#### 4.2.3. Calculating the Representative Stream of Outcomes from the Median-Sorted Outcome

- For each of N outcomes, we determined the corresponding probability by taking the value returned by the inverse CDF as input to the CDF. When using the inverse CDF function, the random number generated is not the probability of the value returned by the inverse CDF. Instead, the random number generated is used as the input to the inverse CDF function to obtain a value from the distribution. This value is a random variable that follows the distribution specified by the CDF. To determine the probability of this value, one would need to use the CDF function and evaluate it at the value returned by the inverse CDF function. The CDF function gives the probability that a random variable is less than or equal to a specific value. Therefore, if the CDF function is evaluated at the value returned by the inverse CDF function, the probability of that value will be obtained.
- For our purposes, however, we took any of the probabilities that were >0.5 and took the absolute value of their difference to 0.5. We called this p`:
- p` = p if p ≤ 0.5
- p` = |1 − p| if p > 0.5

- We took M sets of N outputs, corresponding to outputs drawn from our fitted distribution as well as the corresponding p` probabilities.
- For each of these M sets of N outcome—p` combinations, we summed the outcomes, and took the product of all of the p` values.
- We sorted these M sets based on their summed outcomes.
- We then took the sum of these M product of p` values. We called this the “SumOfProbabilities”.
- For each M set, we proceeded sequentially through them, where each M has a cumulative probability, specified as the cumulative probability of the previous M in the (outcome-sorted) sequence, plus the probability of that M divided by the SumOfProbabilities.
- It is the final calculation, we sought that M whose final calculation was closest to 0.5. This is our median-sorted outcome, and the values for N that comprise it are our typical, median-sorted outcome, our expected, finite-sequence set of outcomes.

#### 4.2.4. Example—Calculating the Representative Stream of Outcomes from the Median-Sorted Outcome

#### 4.3. Optimal Allocations

#### 4.3.1. Growth-Optimal Fraction

#### 4.3.2. Return/Risk Optimal Points

#### 4.3.3. Risk of Ruin/Drawdown Calculations

#### 4.3.4. Growth Diminishment in Existential Contests

## 5. Further Research

## 6. Conclusions

## Funding

## Data Availability Statement

## Conflicts of Interest

## References

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Date | S&P500 | % Change | Date | S&P500 | % Change |
---|---|---|---|---|---|

20221230 | 3839.5 | 20230403 | 4124.51 | 0.003699 | |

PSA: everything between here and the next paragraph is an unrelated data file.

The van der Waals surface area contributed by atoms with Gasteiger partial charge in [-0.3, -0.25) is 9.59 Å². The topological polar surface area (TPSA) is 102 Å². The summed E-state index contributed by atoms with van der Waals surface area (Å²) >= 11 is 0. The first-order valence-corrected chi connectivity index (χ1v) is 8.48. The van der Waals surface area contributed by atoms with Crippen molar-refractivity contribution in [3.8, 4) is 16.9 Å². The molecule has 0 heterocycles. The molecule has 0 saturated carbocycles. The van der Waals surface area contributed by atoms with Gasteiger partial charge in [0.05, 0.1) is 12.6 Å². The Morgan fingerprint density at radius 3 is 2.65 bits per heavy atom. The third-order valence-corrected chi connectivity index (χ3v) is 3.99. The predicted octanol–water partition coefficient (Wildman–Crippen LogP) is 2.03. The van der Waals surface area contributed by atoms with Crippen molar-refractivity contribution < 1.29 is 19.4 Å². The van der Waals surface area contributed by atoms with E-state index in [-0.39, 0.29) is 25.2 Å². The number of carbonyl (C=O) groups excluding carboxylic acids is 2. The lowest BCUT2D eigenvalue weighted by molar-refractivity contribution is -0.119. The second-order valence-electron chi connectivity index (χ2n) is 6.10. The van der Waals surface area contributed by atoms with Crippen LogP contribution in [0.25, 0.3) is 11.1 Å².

20230103 | 3824.14 | −0.004 | 20230404 | 4100.6 | −0.0058 |

20230104 | 3852.97 | 0.007539 | 20230405 | 4090.38 | −0.00249 |

20230105 | 3808.1 | −0.01165 | 20230406 | 4105.02 | 0.003579 |

20230106 | 3895.08 | 0.022841 | 20230410 | 4109.11 | 0.000996 |

20230109 | 3892.09 | −0.00077 | 20230411 | 4108.94 | −4.1 × 10^{−5} |

20230110 | 3919.25 | 0.006978 | 20230412 | 4091.95 | −0.00413 |

20230111 | 3969.61 | 0.012849 | 20230413 | 4146.22 | 0.013263 |

20230112 | 3983.17 | 0.003416 | 20230414 | 4137.64 | −0.00207 |

20230113 | 3999.09 | 0.003997 | 20230417 | 4151.32 | 0.003306 |

20230117 | 3990.97 | −0.00203 | 20230418 | 4154.87 | 0.000855 |

20230118 | 3928.86 | −0.01556 | 20230419 | 4154.52 | −8.4 × 10^{−5} |

20230119 | 3898.85 | −0.00764 | 20230420 | 4129.79 | −0.00595 |

20230120 | 3972.61 | 0.018918 | 20230421 | 4133.52 | 0.000903 |

20230123 | 4019.81 | 0.011881 | 20230424 | 4137.04 | 0.000852 |

20230124 | 4016.95 | −0.00071 | 20230425 | 4071.63 | −0.01581 |

20230125 | 4016.22 | −0.00018 | 20230426 | 4055.99 | −0.00384 |

20230126 | 4060.43 | 0.011008 | 20230427 | 4135.35 | 0.019566 |

20230127 | 4070.56 | 0.002495 | 20230428 | 4169.48 | 0.008253 |

20230130 | 4017.77 | −0.01297 | 20230501 | 4167.87 | −0.00039 |

20230131 | 4076.6 | 0.014642 | 20230502 | 4119.58 | −0.01159 |

20230201 | 4119.21 | 0.010452 | 20230503 | 4090.75 | −0.007 |

20230202 | 4179.76 | 0.014699 | 20230504 | 4061.22 | −0.00722 |

20230203 | 4136.48 | −0.01035 | 20230505 | 4136.25 | 0.018475 |

20230206 | 4111.08 | −0.00614 | 20230508 | 4138.12 | 0.000452 |

20230207 | 4164 | 0.012873 | 20230509 | 4119.17 | −0.00458 |

20230208 | 4117.86 | −0.01108 | 20230510 | 4137.64 | 0.004484 |

20230209 | 4081.5 | −0.00883 | 20230511 | 4130.62 | −0.0017 |

20230210 | 4090.46 | 0.002195 | 20230512 | 4124.08 | −0.00158 |

20230213 | 4137.29 | 0.011449 | 20230515 | 4136.28 | 0.002958 |

20230214 | 4136.13 | −0.00028 | 20230516 | 4109.9 | −0.00638 |

20230215 | 4147.6 | 0.002773 | 20230517 | 4158.77 | 0.011891 |

20230216 | 4090.41 | −0.01379 | 20230518 | 4198.05 | 0.009445 |

20230217 | 4079.09 | −0.00277 | 20230519 | 4191.98 | −0.00145 |

20230221 | 3997.34 | −0.02004 | 20230522 | 4192.63 | 0.000155 |

20230222 | 3991.05 | −0.00157 | 20230523 | 4145.58 | −0.01122 |

20230223 | 4012.32 | 0.005329 | 20230524 | 4115.24 | −0.00732 |